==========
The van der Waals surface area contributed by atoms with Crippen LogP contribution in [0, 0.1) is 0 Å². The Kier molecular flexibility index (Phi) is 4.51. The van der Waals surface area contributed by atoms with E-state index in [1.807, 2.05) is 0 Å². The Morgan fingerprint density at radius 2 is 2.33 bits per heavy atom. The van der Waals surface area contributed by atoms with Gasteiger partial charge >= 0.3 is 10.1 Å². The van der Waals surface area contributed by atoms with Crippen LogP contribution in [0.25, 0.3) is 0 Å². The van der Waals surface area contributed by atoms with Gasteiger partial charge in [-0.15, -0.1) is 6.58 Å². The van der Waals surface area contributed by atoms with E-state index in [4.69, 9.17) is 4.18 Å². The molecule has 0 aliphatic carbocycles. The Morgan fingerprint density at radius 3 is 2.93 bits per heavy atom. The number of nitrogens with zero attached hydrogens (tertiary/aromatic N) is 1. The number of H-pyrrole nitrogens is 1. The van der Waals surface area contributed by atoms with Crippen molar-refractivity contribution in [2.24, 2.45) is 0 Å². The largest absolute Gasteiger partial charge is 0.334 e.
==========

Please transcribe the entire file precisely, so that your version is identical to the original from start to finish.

The van der Waals surface area contributed by atoms with Crippen LogP contribution in [0, 0.1) is 0 Å². The Kier molecular flexibility index (Phi) is 4.51. The van der Waals surface area contributed by atoms with E-state index in [1.807, 2.05) is 0 Å². The Morgan fingerprint density at radius 2 is 2.33 bits per heavy atom. The van der Waals surface area contributed by atoms with Gasteiger partial charge >= 0.3 is 10.1 Å². The van der Waals surface area contributed by atoms with Crippen LogP contribution in [0.25, 0.3) is 0 Å². The van der Waals surface area contributed by atoms with Gasteiger partial charge in [-0.15, -0.1) is 6.58 Å². The van der Waals surface area contributed by atoms with E-state index in [4.69, 9.17) is 4.18 Å². The molecule has 0 aliphatic carbocycles. The Morgan fingerprint density at radius 3 is 2.93 bits per heavy atom. The number of nitrogens with zero attached hydrogens (tertiary/aromatic N) is 1. The number of H-pyrrole nitrogens is 1. The van der Waals surface area contributed by atoms with Crippen molar-refractivity contribution in [2.24, 2.45) is 0 Å². The largest absolute Gasteiger partial charge is 0.334 e.